3. Is your remote workspace safe and private?
A home office is considered a “workplace” under most provincial health and safety legislation. Just like your usual workplace, you and your employer will have certain responsibilities to ensure the workplace is healthy and safe. This may include having an ergonomic assessment completed.
If you experience an injury while working from home (for example, developing wrist pain from typing), this may be a compensable claim. However, you must be prepared to prove it was caused because of work, not your non-work activities (for example, cutting yourself making a sandwich for lunch or videogaming with friends).
Your employer may be required to have regular check-ins with you and ask you to inspect your workplace for hazards. Employers will also often have specific health and safety policies in place for remote workers, which you should review.
In terms of privacy, if your work is confidential, you should consider whether you need to take certain steps to ensure your home office is secure. This might include using a locked filing cabinet for confidential documents and password-protecting devices.
4. Can my employer make me return to the office?
Generally speaking, yes. However, the answer to this question will depend on your specific circumstances. A few of the things impacting that assessment include:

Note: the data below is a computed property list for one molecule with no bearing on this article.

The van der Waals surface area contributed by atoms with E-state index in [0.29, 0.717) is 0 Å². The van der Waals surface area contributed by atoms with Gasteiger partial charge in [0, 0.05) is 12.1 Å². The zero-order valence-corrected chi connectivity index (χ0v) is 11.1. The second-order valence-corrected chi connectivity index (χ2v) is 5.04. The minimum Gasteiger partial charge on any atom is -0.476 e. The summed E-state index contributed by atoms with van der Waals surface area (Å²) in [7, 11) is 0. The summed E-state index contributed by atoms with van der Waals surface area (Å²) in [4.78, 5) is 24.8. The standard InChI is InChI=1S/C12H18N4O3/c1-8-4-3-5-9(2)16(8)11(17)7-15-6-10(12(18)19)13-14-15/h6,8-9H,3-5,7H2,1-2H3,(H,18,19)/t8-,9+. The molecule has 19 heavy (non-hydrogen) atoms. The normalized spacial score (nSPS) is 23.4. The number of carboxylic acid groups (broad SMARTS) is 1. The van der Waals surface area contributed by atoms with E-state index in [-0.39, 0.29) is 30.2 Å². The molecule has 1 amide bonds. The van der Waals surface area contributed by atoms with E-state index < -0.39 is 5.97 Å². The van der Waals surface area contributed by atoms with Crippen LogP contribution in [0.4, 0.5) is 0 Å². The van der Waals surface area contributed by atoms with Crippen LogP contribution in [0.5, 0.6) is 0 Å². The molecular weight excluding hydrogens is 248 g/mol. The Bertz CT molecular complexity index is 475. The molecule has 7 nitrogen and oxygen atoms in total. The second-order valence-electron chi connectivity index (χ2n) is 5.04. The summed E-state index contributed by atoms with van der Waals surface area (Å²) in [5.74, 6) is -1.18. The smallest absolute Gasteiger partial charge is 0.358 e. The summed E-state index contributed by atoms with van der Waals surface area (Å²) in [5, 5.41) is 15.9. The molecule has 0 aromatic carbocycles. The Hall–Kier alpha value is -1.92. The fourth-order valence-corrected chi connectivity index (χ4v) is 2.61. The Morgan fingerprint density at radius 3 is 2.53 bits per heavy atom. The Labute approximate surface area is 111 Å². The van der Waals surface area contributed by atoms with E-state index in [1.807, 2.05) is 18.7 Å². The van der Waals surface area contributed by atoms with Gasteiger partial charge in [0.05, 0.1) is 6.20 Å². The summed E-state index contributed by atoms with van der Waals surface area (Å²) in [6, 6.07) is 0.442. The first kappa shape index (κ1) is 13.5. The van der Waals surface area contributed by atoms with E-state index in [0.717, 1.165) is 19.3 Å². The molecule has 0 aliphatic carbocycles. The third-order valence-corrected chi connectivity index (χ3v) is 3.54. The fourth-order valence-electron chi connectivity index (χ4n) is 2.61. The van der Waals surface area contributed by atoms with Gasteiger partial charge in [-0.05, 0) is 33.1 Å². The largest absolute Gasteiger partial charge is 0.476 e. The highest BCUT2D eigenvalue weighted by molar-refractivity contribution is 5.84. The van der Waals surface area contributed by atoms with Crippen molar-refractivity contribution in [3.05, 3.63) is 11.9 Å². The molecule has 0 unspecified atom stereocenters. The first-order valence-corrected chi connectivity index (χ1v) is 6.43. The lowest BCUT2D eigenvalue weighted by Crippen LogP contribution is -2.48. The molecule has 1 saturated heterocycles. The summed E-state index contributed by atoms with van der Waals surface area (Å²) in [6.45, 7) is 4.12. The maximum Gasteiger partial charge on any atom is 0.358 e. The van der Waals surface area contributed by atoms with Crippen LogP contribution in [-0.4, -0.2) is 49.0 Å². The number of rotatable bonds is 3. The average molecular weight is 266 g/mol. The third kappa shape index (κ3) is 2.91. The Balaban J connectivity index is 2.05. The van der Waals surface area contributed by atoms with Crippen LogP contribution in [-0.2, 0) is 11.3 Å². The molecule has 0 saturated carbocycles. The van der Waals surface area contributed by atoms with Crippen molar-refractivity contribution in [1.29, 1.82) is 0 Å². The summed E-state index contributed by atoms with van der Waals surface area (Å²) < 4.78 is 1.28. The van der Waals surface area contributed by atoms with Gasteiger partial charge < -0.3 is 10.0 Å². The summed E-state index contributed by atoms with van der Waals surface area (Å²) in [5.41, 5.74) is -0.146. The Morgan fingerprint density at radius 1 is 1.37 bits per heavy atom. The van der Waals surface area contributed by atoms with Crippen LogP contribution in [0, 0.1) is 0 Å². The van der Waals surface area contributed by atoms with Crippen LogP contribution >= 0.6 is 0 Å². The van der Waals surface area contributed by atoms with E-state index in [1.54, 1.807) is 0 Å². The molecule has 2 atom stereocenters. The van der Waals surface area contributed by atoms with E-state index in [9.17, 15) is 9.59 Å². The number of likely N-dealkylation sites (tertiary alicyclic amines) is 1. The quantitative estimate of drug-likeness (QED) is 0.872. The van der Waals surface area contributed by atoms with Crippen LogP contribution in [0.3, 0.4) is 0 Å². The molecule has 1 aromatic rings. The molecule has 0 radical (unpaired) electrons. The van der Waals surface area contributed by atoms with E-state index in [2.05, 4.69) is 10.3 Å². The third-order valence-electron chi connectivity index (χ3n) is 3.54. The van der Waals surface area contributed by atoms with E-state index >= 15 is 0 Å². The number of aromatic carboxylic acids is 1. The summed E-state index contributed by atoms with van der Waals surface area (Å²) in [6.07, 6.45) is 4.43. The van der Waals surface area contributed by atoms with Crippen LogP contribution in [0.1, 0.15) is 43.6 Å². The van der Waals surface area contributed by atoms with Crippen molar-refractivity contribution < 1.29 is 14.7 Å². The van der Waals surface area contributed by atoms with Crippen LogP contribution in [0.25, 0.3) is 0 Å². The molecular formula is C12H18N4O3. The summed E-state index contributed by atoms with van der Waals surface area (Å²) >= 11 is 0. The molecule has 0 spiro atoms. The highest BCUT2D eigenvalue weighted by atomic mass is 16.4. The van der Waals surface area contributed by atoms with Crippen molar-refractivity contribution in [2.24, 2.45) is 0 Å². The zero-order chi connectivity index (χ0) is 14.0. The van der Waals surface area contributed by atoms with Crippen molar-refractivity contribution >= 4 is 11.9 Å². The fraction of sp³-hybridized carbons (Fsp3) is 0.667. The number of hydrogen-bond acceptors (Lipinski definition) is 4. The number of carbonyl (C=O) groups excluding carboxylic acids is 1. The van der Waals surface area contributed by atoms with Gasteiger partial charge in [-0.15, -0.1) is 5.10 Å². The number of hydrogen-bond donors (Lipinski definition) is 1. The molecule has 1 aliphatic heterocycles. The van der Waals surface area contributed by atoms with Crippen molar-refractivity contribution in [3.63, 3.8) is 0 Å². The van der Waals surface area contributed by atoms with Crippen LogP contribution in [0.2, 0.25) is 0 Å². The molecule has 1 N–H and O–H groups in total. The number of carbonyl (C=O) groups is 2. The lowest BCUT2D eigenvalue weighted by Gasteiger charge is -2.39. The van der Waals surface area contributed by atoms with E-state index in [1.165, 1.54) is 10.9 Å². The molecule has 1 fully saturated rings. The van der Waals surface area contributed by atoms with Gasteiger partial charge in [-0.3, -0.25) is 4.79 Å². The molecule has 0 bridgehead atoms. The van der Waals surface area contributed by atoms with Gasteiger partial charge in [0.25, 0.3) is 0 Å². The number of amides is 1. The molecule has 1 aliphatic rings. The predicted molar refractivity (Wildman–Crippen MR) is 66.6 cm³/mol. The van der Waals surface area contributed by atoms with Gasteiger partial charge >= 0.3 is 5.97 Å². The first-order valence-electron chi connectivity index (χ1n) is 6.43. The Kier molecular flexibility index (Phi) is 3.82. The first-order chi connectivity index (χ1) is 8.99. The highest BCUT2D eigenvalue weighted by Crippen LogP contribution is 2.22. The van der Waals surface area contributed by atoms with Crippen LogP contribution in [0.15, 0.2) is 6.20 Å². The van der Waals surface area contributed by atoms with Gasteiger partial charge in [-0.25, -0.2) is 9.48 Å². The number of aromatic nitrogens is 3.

- What does your employment contract say?
- What does your remote work agreement or policy say?
- Were you working remotely only because of the COVID-19 pandemic?
- Why is your employer requiring you to return to the office?
- Why are you unwilling to return to the office?
Your employer can always issue an ultimatum: return to the office or lose your job. The question then becomes whether you may be entitled to severance pay because of that decision, which will depend on the facts of your situation. Generally speaking, employees are entitled to notice or pay in lieu of notice of their termination. Employers may risk a constructive dismissal claim if they change a condition of your employment unilaterally.
Remember, employers can change conditions of your employment by providing notice. If an employer sends a letter to all remote workers on January 1, 2022 advising they are expected to return to full-time office work on June 1, 2022, it will be challenging for most employees to contest that.
However, employees can advocate for remote or hybrid work arrangements to stay permanent. And employers now more than ever before are open to those arrangements, particularly if you are an employee they want to keep.
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The information in this article was correct at time of publishing. The law may have changed since then. The views expressed in this article are those of the author and do not necessarily reflect the views of LawNow or the Centre for Public Legal Education Alberta.